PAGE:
from the Petitcodiac Watershed Alliance:
The snow is melting, the rivers are moving, and the annual Pollett River Run is fast approaching. Every year, hundreds of people take rafts, canoes, kayaks, and other floating contraptions down the river to enjoy a day with friends in nature. While it is important to spend time with your community, oftentimes this event leaves the River Run’s ending location (a privately owned agricultural field) degraded, filled with garbage, and leaching mud into one of the most pristine rivers in the watershed. Bottles, cans, and plastic six-pack rings are left behind, and can have many devastating impacts on the local wildlife. For example, the plastic rings that hold six-packs can entangle fish, birds, reptiles, and amphibians, causing sometimes lethal lacerations. The disruption to the field from rigorous vehicle activity leaves a smattering of mud pits of varying sizes, which spill into the river after any rain event. Sedimentation, or mud entering the river, is lethal for freshly-laid salmon and trout eggs because it settles over them, smothers, and kills them- these species rely on clean, clear, cold water. Sedimentation can also increase water temperature by absorbing solar radiation, and as water warms, it is less able to hold the oxygen needed by fish. Abandoned rafts can cause debris build ups, and if left unchecked, could potentially cause a barrier to migrating fish, such as the endangered Inner Bay of Fundy Atlantic Salmon.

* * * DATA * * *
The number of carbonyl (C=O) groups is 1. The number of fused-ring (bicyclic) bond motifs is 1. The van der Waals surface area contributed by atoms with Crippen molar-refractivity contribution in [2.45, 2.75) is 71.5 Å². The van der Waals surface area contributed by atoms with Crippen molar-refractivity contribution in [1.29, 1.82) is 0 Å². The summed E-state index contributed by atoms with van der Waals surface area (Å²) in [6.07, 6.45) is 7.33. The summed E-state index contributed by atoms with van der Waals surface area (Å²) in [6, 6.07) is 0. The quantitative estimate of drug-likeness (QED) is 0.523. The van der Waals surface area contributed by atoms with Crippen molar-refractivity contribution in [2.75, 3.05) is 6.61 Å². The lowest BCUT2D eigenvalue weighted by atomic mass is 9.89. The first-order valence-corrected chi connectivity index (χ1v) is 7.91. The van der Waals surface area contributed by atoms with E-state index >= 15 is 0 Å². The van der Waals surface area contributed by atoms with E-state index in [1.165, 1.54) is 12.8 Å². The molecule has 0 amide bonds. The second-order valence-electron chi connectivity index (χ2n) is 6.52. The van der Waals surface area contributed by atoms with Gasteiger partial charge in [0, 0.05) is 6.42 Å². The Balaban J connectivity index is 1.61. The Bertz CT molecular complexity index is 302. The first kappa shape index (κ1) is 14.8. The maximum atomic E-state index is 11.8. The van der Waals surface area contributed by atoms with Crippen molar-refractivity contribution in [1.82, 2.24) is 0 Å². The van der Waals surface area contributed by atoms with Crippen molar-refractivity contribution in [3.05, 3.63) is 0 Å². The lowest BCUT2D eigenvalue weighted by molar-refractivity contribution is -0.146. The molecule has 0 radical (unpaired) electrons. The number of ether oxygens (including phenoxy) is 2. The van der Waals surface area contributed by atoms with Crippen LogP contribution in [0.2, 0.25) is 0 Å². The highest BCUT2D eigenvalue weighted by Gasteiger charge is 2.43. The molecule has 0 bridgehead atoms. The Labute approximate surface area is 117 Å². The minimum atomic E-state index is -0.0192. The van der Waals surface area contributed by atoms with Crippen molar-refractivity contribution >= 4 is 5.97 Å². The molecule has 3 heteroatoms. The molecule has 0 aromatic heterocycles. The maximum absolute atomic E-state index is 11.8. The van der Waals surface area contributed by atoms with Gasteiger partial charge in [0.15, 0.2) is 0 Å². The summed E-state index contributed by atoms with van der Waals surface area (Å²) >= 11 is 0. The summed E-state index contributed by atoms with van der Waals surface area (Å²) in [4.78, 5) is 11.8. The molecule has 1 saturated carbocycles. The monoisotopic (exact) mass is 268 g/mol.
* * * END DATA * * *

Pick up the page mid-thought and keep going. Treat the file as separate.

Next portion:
The Petitcodiac Watershed Alliance (PWA) is working jointly with Fort Folly Habitat Recovery Program (FFHRP) on behalf of the Petitcodiac Fish Recovery Coalition to mitigate damages from this large-scale annual event. “I understand how important this day is to some of our watershed residents- they’ve got cabin fever and are excited for a sun-filled day with their friends enjoying the river, perhaps a few beers, and some great company. I also think it’s amazing that such a large scale community event happens every year without a single organizing body!”, PWA Executive Director Christine McLauchlan laughs. “We just have to make sure that people can enjoy their day without harming the sensitive species that call the Pollett River home.” This year, the groups will be providing portable toilets to reduce raw sewage waste into the river, trash receptacles throughout, and a small clean-up crew to mitigate damages made by stray garbage. “Our folks will be there, milling around, so feel free to come say hi.” McLauchlan added.
Stay tuned for local radio announcements that will commence on Saturday, 18 April, on XL96.9 and C103